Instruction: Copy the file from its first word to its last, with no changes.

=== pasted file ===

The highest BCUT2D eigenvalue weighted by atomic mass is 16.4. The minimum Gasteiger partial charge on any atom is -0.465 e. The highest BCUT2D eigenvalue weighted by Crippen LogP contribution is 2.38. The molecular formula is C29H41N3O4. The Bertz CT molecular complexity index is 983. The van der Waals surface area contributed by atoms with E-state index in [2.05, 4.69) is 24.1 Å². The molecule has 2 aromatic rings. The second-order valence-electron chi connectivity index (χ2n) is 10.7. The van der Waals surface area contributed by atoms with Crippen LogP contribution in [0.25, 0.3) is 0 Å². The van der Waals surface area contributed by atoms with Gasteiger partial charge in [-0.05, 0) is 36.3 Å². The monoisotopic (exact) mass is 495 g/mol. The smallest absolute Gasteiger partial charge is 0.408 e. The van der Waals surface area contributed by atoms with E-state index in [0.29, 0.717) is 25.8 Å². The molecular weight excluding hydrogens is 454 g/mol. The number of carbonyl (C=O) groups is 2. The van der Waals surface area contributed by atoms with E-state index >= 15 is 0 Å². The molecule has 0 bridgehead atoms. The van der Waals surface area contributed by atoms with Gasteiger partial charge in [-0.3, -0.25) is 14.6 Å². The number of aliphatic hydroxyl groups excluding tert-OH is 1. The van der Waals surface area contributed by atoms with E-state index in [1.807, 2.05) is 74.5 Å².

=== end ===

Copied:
The highest BCUT2D eigenvalue weighted by atomic mass is 16.4. The minimum Gasteiger partial charge on any atom is -0.465 e. The highest BCUT2D eigenvalue weighted by Crippen LogP contribution is 2.38. The molecular formula is C29H41N3O4. The Bertz CT molecular complexity index is 983. The van der Waals surface area contributed by atoms with E-state index in [2.05, 4.69) is 24.1 Å². The molecule has 2 aromatic rings. The second-order valence-electron chi connectivity index (χ2n) is 10.7. The van der Waals surface area contributed by atoms with Crippen LogP contribution in [0.25, 0.3) is 0 Å². The van der Waals surface area contributed by atoms with Gasteiger partial charge in [-0.05, 0) is 36.3 Å². The monoisotopic (exact) mass is 495 g/mol. The smallest absolute Gasteiger partial charge is 0.408 e. The van der Waals surface area contributed by atoms with E-state index in [0.29, 0.717) is 25.8 Å². The molecular weight excluding hydrogens is 454 g/mol. The number of carbonyl (C=O) groups is 2. The van der Waals surface area contributed by atoms with E-state index >= 15 is 0 Å². The molecule has 0 bridgehead atoms. The van der Waals surface area contributed by atoms with Gasteiger partial charge in [-0.3, -0.25) is 14.6 Å². The number of aliphatic hydroxyl groups excluding tert-OH is 1. The van der Waals surface area contributed by atoms with E-state index in [1.807, 2.05) is 74.5 Å².